These appeals by Turner and the City of Adel are from a summary judgment rendered in favor of Marable-Pirkle, Inc. that dismissed it as one of the defendants in the trial court.
The plaintiff Turner received serious personal injuries in April of 1973 when a roto-tiller that he was operating came in contact with a ground wire running from a utility pole that was owned and operated by the city. The ground wire was energized; it should not have been energized; and Turner sued the city and other defendants, including Marable-Pirkle, for the injuries sustained.
In 1964 Marable-Pirkle, Inc. was employed by the city as an independent contractor to convert the city's electrical distribution system to a higher voltage system. This required the removal of every transformer in the system and replacement of each transformer with a transformer of greater capacity. This conversion also required the replacement of lightning arrestors, fuse cutouts, and other hardware on the poles with similar equipment of greater capacity. In January and March of 1965, Marable-Pirkle converted the particular utility pole involved in this litigation.
In 1968, approximately three years after Marable-Pirkle had completed the conversion of the city's electrical transmission system, the General Assembly enacted Ga. L. 1968, pp. 127-29 (Code Ann. 3-1006). The pertinent part of this statute provides: "No action to recover damages for any deficiency in the . . . construction of an improvement to real property . . . shall be brought against any person performing . . . the . . . construction of such an improvement more than eight years after substantial completion of such an improvement."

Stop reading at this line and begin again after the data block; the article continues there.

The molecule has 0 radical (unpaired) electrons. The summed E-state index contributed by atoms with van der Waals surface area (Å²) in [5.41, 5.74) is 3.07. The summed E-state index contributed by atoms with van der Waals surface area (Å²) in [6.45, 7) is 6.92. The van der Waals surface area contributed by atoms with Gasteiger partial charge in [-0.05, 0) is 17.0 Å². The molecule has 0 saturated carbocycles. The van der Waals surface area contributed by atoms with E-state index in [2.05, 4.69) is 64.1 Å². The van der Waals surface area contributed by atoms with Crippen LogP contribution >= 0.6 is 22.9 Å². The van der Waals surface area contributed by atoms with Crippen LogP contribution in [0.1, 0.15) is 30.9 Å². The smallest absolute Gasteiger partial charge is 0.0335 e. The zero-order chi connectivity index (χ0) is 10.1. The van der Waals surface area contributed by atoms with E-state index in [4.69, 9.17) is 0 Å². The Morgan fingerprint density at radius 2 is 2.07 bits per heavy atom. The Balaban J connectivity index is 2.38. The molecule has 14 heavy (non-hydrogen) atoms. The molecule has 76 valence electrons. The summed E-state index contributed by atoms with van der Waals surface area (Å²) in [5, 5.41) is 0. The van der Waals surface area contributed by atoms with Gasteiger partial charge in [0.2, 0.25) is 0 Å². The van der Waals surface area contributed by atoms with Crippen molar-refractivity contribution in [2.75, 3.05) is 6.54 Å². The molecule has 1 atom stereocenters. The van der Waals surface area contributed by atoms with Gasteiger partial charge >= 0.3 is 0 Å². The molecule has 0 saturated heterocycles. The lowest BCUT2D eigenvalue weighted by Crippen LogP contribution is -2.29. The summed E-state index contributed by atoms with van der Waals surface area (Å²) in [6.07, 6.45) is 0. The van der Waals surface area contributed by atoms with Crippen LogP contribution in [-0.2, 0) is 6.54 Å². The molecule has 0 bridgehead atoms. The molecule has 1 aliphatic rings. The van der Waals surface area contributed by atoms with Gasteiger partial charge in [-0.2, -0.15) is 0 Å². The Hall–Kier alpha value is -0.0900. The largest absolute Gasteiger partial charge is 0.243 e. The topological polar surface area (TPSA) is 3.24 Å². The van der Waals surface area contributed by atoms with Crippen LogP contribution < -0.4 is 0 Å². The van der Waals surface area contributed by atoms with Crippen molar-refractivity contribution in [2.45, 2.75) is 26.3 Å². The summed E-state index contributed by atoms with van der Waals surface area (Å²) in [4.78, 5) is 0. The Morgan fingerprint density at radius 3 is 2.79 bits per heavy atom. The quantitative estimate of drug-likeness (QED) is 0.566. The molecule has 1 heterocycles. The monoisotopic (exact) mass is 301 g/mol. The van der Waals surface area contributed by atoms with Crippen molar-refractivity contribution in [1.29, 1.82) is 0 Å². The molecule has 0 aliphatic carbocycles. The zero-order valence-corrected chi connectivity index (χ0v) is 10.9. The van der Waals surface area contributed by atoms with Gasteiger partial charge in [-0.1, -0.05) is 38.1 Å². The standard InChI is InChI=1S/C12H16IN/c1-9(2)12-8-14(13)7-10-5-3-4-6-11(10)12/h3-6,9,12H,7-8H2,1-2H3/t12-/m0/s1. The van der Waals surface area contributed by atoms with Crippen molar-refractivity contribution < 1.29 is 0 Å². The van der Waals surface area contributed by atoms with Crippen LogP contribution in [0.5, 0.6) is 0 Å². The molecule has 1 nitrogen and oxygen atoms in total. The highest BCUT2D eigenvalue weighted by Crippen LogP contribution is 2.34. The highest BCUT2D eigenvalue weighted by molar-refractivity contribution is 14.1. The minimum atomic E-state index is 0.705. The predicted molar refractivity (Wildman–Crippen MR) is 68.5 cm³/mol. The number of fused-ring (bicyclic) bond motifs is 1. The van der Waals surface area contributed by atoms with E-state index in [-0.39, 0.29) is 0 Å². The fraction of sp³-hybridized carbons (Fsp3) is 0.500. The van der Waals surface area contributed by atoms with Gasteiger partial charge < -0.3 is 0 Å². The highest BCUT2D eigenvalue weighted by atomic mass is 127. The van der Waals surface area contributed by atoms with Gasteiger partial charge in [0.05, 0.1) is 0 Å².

Marable-Pirkle contended that this statute barred an action against it, because it had substantially completed its work on the electrical improvements more than eight years before the alleged injury occurred. The trial judge found, on the basis of the summary judgment evidence, that eight years had elapsed between substantial completion and the date of the injury, and, citing the 1968 statute, he rendered summary judgment in favor of Marable-Pirkle and dismissed Marable-Pirkle as a party to the litigation.
Both Turner and the city, which had cross claimed against Marable-Pirkle, have appealed.
These appeals originally went to the Court of Appeals, but since constitutional issues were raised, the Court of Appeals transferred them to this court.
We conclude that the issue raised here can be determined by our construction of the 1968 statute, and it is unnecessary to reach any constitutional issue.
The 1968 statute, as we read it, is applicable only to "an improvement to real property"; and the words, "an improvement to real property," as used in the statute, do not mean improvements (the change of equipment) placed on an electrical power pole.
Section 6 of the statute reads: "As used in this Act the phrase 'substantial completion' shall mean the day when construction was sufficiently completed, in accordance with the contract, as modified by any change order agreed to by the parties, so that the owner could occupy the project for the use for which it was intended."
The erection of a power pole, and the placing of the necessary equipment thereon, for the transmission of electricity is not such an improvement to real estate as was contemplated by the 1968 statute. And, as in this case, the mere changing or replacement of such equipment on a pole already erected is not an improvement to realty pursuant to this statute. Therefore, the statute simply is not applicable in this case; it does not constitute a bar to the plaintiff's action; and the trial judge committed error in granting summary judgment and dismissing Marable-Pirkle as a party defendant. The judgment must be reversed and the case returned to the trial court for further proceedings.
Neely, Neely & Player, Andrew J. Hamilton, Ronald D. Reemsnyder, Long, Weinberg, Ansley & Wheeler, Sidney F. Wheeler, J. M. Hudgins, IV, for appellees.